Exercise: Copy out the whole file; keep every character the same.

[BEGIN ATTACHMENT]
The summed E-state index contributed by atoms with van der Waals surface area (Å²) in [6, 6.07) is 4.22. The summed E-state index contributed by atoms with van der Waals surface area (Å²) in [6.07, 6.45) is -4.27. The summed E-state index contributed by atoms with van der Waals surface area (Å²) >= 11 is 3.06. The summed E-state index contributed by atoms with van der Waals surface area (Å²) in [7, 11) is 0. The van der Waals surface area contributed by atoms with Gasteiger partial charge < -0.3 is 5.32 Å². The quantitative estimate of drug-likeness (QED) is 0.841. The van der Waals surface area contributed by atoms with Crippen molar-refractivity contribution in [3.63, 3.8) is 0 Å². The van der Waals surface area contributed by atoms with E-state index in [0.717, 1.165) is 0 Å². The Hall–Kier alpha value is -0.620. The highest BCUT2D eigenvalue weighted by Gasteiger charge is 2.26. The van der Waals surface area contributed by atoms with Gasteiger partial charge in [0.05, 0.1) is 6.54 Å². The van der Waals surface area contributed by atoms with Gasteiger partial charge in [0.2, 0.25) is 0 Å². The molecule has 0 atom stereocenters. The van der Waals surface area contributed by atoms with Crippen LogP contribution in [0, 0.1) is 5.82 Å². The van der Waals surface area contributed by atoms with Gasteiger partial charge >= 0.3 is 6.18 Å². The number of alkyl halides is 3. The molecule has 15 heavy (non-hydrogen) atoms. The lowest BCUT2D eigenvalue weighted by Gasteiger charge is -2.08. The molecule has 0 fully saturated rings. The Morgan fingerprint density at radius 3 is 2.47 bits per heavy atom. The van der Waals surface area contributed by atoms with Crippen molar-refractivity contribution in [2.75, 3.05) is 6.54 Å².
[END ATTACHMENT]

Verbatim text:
The summed E-state index contributed by atoms with van der Waals surface area (Å²) in [6, 6.07) is 4.22. The summed E-state index contributed by atoms with van der Waals surface area (Å²) in [6.07, 6.45) is -4.27. The summed E-state index contributed by atoms with van der Waals surface area (Å²) >= 11 is 3.06. The summed E-state index contributed by atoms with van der Waals surface area (Å²) in [7, 11) is 0. The van der Waals surface area contributed by atoms with Gasteiger partial charge < -0.3 is 5.32 Å². The quantitative estimate of drug-likeness (QED) is 0.841. The van der Waals surface area contributed by atoms with Crippen molar-refractivity contribution in [3.63, 3.8) is 0 Å². The van der Waals surface area contributed by atoms with E-state index in [0.717, 1.165) is 0 Å². The Hall–Kier alpha value is -0.620. The highest BCUT2D eigenvalue weighted by Gasteiger charge is 2.26. The van der Waals surface area contributed by atoms with Gasteiger partial charge in [0.05, 0.1) is 6.54 Å². The van der Waals surface area contributed by atoms with Gasteiger partial charge in [0.2, 0.25) is 0 Å². The molecule has 0 atom stereocenters. The van der Waals surface area contributed by atoms with Crippen LogP contribution in [0, 0.1) is 5.82 Å². The van der Waals surface area contributed by atoms with Gasteiger partial charge >= 0.3 is 6.18 Å². The number of alkyl halides is 3. The molecule has 15 heavy (non-hydrogen) atoms. The lowest BCUT2D eigenvalue weighted by Gasteiger charge is -2.08. The molecule has 0 fully saturated rings. The Morgan fingerprint density at radius 3 is 2.47 bits per heavy atom. The van der Waals surface area contributed by atoms with Crippen molar-refractivity contribution in [2.75, 3.05) is 6.54 Å².